There are thirty civil wars underway around the globe, where civilians are dealing with death and destruction as well as public health emergencies exacerbated by the deadly march of conflict. And yet today, of the nearly 200 countries on this planet, only six nations — three rich ones and three poor ones — have taken steps to evaluate their ability to withstand a global pandemic. “The bottom line is that despite the profound global threat of pandemics, there remains no global health mechanism to force parties to act in accordance with global health interests,” says one expert. “The unpredictability of a serious infectious outbreak, the speed with which it can disseminate, and the fears of domestic political audience can together create a powerful destabilizing force,” says another.

  • The pandemic potential of latest H7N9 flu strains

    During China’s unprecedented fifth wave of H7N9 avian influenza activity, worrisome changes to the virus emerged, including a shift to a highly pathogenic form with some infections able to resist neuraminidase inhibitors such as Tamiflu, and now researchers who put the virus through its paces in animal studies are warning that the virus could easily become more lethal and resistant to treatment.

  • Acoustic gunshot sensor technology may benefit shooting victims

    A number of U.S. cities have installed acoustic gunshot sensor technology to accurately locate shooting scenes and potential gunshot victims, but the effectiveness of this technology for saving lives had not been studied until now. A new study shows that the technology contributes to quicker hospital arrival times and equal survival rates despite more severe injuries.

  • Simulation technology to predict refugee destinations, improving aid efforts

    A computer simulation of refugees’ journeys as they flee major conflicts can correctly predict more than 75 percent of their destinations, and may become a vital tool for governments and NGOs to help better allocate humanitarian resources.

  • S&T funds training of the next generation of animal health experts

    Transboundary Animal Diseases (TADs) are highly contagious with high morbidity and mortality. These diseases quickly cross-national borders, negatively impacting a country’s economic stability and public health by reducing exports, food quality and quantity, and the availability of livestock products and animal power. They pose serious threats to a country’s well-being, and scientists around the world are continuously investigating new methods to prevent their spread. This past summer, DHS S&T funded two programs — Texas A&M University’s Bench to Shop program and Kansas State University’s Transboundary Animal Disease Fellowship — to train the next generation of animal health experts.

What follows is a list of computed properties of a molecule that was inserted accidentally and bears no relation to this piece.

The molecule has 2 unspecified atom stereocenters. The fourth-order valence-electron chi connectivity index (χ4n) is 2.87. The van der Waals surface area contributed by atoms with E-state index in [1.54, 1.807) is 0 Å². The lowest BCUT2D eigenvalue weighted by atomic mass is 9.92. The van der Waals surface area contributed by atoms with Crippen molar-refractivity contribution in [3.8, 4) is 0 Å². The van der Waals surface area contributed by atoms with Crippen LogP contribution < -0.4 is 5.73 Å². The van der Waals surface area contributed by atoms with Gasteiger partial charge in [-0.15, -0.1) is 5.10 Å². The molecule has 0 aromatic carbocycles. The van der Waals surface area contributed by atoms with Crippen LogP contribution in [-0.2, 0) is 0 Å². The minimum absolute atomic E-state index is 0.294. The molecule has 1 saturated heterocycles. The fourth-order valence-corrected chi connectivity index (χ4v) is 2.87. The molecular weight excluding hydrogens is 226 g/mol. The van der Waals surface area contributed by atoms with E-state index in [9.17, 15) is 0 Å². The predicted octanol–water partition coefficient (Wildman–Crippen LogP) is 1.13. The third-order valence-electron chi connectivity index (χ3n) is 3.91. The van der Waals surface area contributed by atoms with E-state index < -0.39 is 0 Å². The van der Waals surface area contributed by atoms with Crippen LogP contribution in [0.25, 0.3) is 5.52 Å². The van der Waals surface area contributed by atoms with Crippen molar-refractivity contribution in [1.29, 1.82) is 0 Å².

• About 2.1 million Americans using wells high in arsenic

    About 44 million people in the U.S. get their drinking water from private wells. A new study by the U.S. Geological Survey and Centers for Disease Control and Prevention estimates that about 2.1 million of them may be getting their drinking water from private wells considered to have high concentrations of arsenic, presumed to be from natural sources.

  • NOAA-funded effort to better predict droughts

    On average, droughts cost an estimated $9 billion in damages every year in the United States, according to NOAA. A single drought in 2012, which spread across the U.S. and brought very dry conditions to Michigan, caused some $32 billion in damage nationwide, mostly due to widespread harvest failure. Scientists work to develop a better system to predict droughts.

  • Animal agriculture in U.S. increasingly threatened

    The increasing rate of emerging and reemerging animal diseases, along with threats and attempts by those with nefarious intent to attack food and agriculture, point to the need to reduce the biological risk to America’s food and agricultural sector. That is the finding of a new report released Tuesday by the Blue Ribbon Study Panel on Biodefense.

  • Heading off the post-antibiotic age

    Worldwide deaths from antibiotic-resistant bugs could rise more than tenfold by 2050 if steps aren’t taken to head off their spread. Anthony Fauci, the director of the National Institute of Allergy and Infectious Diseases, warned of the danger of a “post-antibiotic age,” tracing the spread of antibiotic resistance to rampant overprescribing, to the widespread use of the drugs to promote livestock growth, and to the relative trickle of new drugs being developed as possible replacements.